7. Shawn Knight, Tim Brackett, David Oliver, Ben Lynch. Lynch was the sleeper a year ago, rallying from a lap down to finish a surprising third. Knight is capable of leading laps by the dozen. Tires and pit stops are the unknowns for him. Oliver was a PASS race winner a year ago, and yes, Timmy is an Oxford legend.

8. Justin Drake, Scott Robbins, Shawn Martin, Tracy Gordon. As I wrote this, Drake was winning practice on Friday afternoon. Robbins and Gordon have made huge gains after ending their semi-retirements. The Rocket is a past winner; The Flea should have won it five times by now. Martin? Smooth, cerebral, and one of the good guys. I’d love to see him make a run.

9. Mike Landry, Bobby Timmons, Dillon Moltz, Brent Dragon. See? We’re down in the bottom half, and I could make a compelling case for each of these guys winning. Moltz, who does much of his racing in the other New England states for a team based in Jay, intrigues me the most.

10. Dan McKeage, Dennis Spencer, Bryan Kruczek, Kodie Conner. In order: Beech Ridge champion, Oxford champion, one of last year’s pre-race favorites, and a fast youngster from Dale Earnhardt’s hometown of Kannapolis, North Carolina, tackling the 250 for the first time. Spencer has the best long shot potential due to his familiarity with the finicky track.

11. Corey Bubar, Scott Mulkern, Larry Gelinas, Travis Stearns. Gelinas is a past winner (go ahead, argue that point) who always seems to find a way to qualify without using the provisional. Stearns enjoys better luck in ACT than PASS, but local knowledge won’t hurt. Mulkern is never less than ultra-fast, and Bubar was a surprise leader in this race not many years ago.

12. Michael Scorzelli, Andy Saunders, Adam Polvinen, Gary Smith. Polvinen and Smith have won at Oxford this season. Saunders is the Wiscasset champion and point leader. Honestly, I’ve never seen Scorzelli race. He could be the next Jimmie Johnson, for all I know. But again, 250 rookies usually are in for a rude awakening.

13. Scott Farrington, Kyle Treadwell, Kyle DeSouza, Jeremie Whorff. Farrington gets to wake up Sunday morning knowing thats he’s already in the show, thanks to a runner-up finish in the July PASS non-winners’ event. Treadwell and DeSouza don’t lack speed at OPS. Whorff is back with Woodman Racing for his annual bid to recapture the 2006 glory. He should be stronger this year with a few shakedown rides under this belt.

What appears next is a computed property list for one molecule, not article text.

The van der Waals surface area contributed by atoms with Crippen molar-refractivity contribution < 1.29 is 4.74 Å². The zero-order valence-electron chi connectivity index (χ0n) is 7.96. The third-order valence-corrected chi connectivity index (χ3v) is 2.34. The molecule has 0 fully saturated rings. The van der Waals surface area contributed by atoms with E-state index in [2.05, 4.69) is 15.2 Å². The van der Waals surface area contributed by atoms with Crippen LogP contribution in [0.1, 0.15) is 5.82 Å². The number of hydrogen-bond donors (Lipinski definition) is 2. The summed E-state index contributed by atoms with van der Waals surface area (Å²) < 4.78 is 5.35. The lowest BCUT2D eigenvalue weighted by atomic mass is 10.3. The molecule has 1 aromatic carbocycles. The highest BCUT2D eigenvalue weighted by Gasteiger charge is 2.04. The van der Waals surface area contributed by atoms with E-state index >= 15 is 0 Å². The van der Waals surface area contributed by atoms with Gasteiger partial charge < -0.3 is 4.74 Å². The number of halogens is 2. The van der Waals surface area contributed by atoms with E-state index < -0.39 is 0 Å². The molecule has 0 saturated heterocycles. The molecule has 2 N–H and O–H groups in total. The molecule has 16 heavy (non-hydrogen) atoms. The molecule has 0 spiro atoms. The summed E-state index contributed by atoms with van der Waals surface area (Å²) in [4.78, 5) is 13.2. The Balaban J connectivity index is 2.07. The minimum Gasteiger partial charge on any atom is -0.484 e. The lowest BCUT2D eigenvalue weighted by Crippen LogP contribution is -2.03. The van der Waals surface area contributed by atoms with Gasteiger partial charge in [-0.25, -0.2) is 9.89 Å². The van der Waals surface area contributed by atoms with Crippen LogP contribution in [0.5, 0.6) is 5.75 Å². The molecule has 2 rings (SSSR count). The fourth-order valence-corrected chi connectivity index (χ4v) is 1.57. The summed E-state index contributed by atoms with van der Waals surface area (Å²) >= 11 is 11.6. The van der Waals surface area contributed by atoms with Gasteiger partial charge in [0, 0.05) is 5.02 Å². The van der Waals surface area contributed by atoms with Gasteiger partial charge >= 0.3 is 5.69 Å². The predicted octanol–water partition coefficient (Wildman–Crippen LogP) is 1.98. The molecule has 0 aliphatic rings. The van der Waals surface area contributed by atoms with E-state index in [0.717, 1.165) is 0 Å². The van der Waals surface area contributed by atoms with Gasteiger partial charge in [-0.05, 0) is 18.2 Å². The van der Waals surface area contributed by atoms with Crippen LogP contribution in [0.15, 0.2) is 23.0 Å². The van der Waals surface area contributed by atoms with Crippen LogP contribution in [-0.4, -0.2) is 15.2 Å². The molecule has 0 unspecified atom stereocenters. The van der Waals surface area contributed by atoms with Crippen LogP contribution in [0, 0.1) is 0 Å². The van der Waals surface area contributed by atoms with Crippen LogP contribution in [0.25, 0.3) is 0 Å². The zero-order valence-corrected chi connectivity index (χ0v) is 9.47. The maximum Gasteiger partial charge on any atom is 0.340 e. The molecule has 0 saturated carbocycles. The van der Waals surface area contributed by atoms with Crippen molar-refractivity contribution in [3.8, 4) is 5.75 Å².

14. Kelly Moore, Matt Matheson, John Flemming, Alan Wilson. Oh, man, I still almost shed a tear when I think of how close Wilson was to the 2004 win. If you don’t at least quietly root for him, you aren’t much of a local racing fan. Matheson and Flemming carry the torch for Canada. Moore isn’t at his late 1980s/early ’90s level, but he’s fully capable of making the show.

15. Scott Moore, Spencer Morse, Jeff Burgess, Wyatt Alexander. Seriously, this is where I start to feel terrible. These guys are all good racers. They’re not North Carolina A&T or Weber State, by any stretch. But somebody has to be the underdog. If you’re in this part of the bracket, you absolutely need a great pre-race draw to have a decent day.

16. JT Thurlow, Gunnar Rowe, John Michael Shenette, Jacob Dore. Again, if one of them draws the pole for one of the heats, the top four and a chance to shock the world are within reach. That’s the beauty of this race.

Final four, plus one: Look for Polewarczyk, Shaw, B. Rowe, Theriault and Helliwell to dice it out for the win.

One shining moment: Polewarczyk wins his first Super Late Model 250 and second overall. No photo finish necessary this time.

Somebody please take a lot of pictures, anyway. I don’t miss everything about Maine, but I will miss this race. It’s special. Enjoy it for me!

Kalle Oakes is a former writer and editor for the Sun Journal. He also was a track publicist at OPS. He now lives and works in Kentucky. He can be reached by email at [email protected]